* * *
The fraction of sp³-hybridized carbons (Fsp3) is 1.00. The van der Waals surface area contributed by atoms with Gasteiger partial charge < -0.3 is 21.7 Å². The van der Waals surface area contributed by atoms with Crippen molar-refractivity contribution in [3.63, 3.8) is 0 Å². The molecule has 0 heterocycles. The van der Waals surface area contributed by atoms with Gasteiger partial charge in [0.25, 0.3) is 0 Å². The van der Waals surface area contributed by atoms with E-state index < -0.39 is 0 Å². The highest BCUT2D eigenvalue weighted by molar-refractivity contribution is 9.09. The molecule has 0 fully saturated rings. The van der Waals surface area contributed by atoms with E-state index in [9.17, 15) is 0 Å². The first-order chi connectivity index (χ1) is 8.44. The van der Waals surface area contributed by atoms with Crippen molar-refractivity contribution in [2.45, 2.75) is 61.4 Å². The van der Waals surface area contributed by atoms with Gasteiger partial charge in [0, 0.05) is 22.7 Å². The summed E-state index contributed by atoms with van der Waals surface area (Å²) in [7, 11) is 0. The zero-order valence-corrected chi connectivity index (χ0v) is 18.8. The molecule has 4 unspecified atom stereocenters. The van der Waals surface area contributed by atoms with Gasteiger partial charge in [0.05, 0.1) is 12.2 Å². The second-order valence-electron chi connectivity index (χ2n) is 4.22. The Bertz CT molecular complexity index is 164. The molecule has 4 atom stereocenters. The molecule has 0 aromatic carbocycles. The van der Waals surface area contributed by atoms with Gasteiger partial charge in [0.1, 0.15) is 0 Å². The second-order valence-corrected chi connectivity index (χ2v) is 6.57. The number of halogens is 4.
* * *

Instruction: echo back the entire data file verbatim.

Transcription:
The fraction of sp³-hybridized carbons (Fsp3) is 1.00. The van der Waals surface area contributed by atoms with Gasteiger partial charge < -0.3 is 21.7 Å². The van der Waals surface area contributed by atoms with Crippen molar-refractivity contribution in [3.63, 3.8) is 0 Å². The molecule has 0 heterocycles. The van der Waals surface area contributed by atoms with Gasteiger partial charge in [0.25, 0.3) is 0 Å². The van der Waals surface area contributed by atoms with E-state index < -0.39 is 0 Å². The highest BCUT2D eigenvalue weighted by molar-refractivity contribution is 9.09. The molecule has 0 fully saturated rings. The van der Waals surface area contributed by atoms with E-state index in [9.17, 15) is 0 Å². The first-order chi connectivity index (χ1) is 8.44. The van der Waals surface area contributed by atoms with Crippen molar-refractivity contribution in [2.45, 2.75) is 61.4 Å². The van der Waals surface area contributed by atoms with Gasteiger partial charge in [0, 0.05) is 22.7 Å². The summed E-state index contributed by atoms with van der Waals surface area (Å²) in [7, 11) is 0. The zero-order valence-corrected chi connectivity index (χ0v) is 18.8. The molecule has 4 unspecified atom stereocenters. The van der Waals surface area contributed by atoms with Gasteiger partial charge in [0.05, 0.1) is 12.2 Å². The second-order valence-electron chi connectivity index (χ2n) is 4.22. The Bertz CT molecular complexity index is 164. The molecule has 4 atom stereocenters. The molecule has 0 aromatic carbocycles. The van der Waals surface area contributed by atoms with Gasteiger partial charge in [0.1, 0.15) is 0 Å². The second-order valence-corrected chi connectivity index (χ2v) is 6.57. The number of halogens is 4.